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See Also




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Citations


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Citations



    Other References

    1. Crozier, William Armstrong Edition. Crozier's General Armory A Registry of American Families Entitled to Coat Armor. New York: Fox, Duffield, 1904. Print.
    2. Library of Congress. American and English Genealogies in the Library of Congress. Baltimore: Genealogical Publishing, 1967. Print.
    3. Weis, Frederick Lewis, Walter Lee Sheppard and David Faris. Ancestral Roots of Sixty Colonists Who Came to New England Between 1623 and 1650 7th Edition. Baltimore: Genealogical Publishing, 1992. Print. (ISBN 0806313676).
    4. Hitching, F.K and S. Hitching. References to English Surnames in 1601-1602. Walton On Thames: 1910. Print. (ISBN 0-8063-0181-3).
    5. Egle, William Henry. Pennsylvania Genealogies Scotch-Irish and German. Harrisburg: L.S. Hart, 1886. Print.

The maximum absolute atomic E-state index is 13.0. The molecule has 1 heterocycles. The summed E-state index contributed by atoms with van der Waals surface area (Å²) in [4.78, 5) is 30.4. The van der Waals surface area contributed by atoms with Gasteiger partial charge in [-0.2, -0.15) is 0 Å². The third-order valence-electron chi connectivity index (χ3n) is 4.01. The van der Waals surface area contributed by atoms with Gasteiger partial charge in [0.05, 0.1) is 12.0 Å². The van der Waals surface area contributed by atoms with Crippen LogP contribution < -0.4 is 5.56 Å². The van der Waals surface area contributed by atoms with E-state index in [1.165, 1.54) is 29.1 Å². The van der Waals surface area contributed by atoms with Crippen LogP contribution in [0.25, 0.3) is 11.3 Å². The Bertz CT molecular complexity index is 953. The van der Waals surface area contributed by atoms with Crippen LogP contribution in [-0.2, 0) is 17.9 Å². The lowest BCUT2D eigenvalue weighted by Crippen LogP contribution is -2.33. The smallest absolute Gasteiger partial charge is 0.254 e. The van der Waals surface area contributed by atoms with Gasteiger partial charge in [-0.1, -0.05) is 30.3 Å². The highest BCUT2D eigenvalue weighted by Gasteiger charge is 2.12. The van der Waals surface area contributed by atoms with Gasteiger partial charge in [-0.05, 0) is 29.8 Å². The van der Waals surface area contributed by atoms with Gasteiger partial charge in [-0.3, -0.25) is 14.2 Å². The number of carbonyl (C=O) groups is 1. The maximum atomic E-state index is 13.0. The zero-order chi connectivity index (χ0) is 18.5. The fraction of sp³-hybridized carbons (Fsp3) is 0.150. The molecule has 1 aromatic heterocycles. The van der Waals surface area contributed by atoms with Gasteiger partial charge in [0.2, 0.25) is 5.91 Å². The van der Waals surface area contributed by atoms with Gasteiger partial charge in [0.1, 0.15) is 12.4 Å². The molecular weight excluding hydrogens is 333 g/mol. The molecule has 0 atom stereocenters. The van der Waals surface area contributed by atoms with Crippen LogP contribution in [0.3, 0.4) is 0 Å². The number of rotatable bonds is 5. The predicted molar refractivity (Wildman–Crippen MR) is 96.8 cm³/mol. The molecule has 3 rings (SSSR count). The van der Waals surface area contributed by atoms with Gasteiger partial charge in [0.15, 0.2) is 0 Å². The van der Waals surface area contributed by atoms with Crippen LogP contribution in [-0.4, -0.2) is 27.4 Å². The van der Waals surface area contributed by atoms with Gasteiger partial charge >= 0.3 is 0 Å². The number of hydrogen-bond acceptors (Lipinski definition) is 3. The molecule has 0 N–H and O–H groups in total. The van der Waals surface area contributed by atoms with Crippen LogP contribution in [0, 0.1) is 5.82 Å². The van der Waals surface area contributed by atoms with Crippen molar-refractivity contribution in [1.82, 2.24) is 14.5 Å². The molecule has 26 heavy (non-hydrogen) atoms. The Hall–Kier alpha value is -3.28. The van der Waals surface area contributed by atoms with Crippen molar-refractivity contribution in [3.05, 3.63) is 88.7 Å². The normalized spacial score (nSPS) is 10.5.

6. Matthews, John. Matthews' American Armoury and Blue Book. London: John Matthews, 1911. Print.
    7. Cook, Chris. English Historical Facts 1603-1688. London: MacMillan, 1980. Print.
    8. Robb H. Amanda and Andrew Chesler. Encyclopedia of American Family Names. New York: Haper Collins, 1995. Print. (ISBN 0-06-270075-8).
    9. Bardsley, C.W. A Dictionary of English and Welsh Surnames: With Special American Instances. Wiltshire: Heraldry Today, 1901. Print. (ISBN 0-900455-44-6).
    10. Holt, J.C. Ed. Domesday Studies. Woodbridge: Boydell, 1987. Print. (ISBN 0-85115-477-8).
    11. ...

    The Semcick Family Crest was acquired from the Houseofnames.com archives. The Semcick Family Crest was drawn according to heraldic standards based on published blazons. We generally include the oldest published family crest once associated with each surname.

    This page was last modified on 5 March 2013 at 16:09.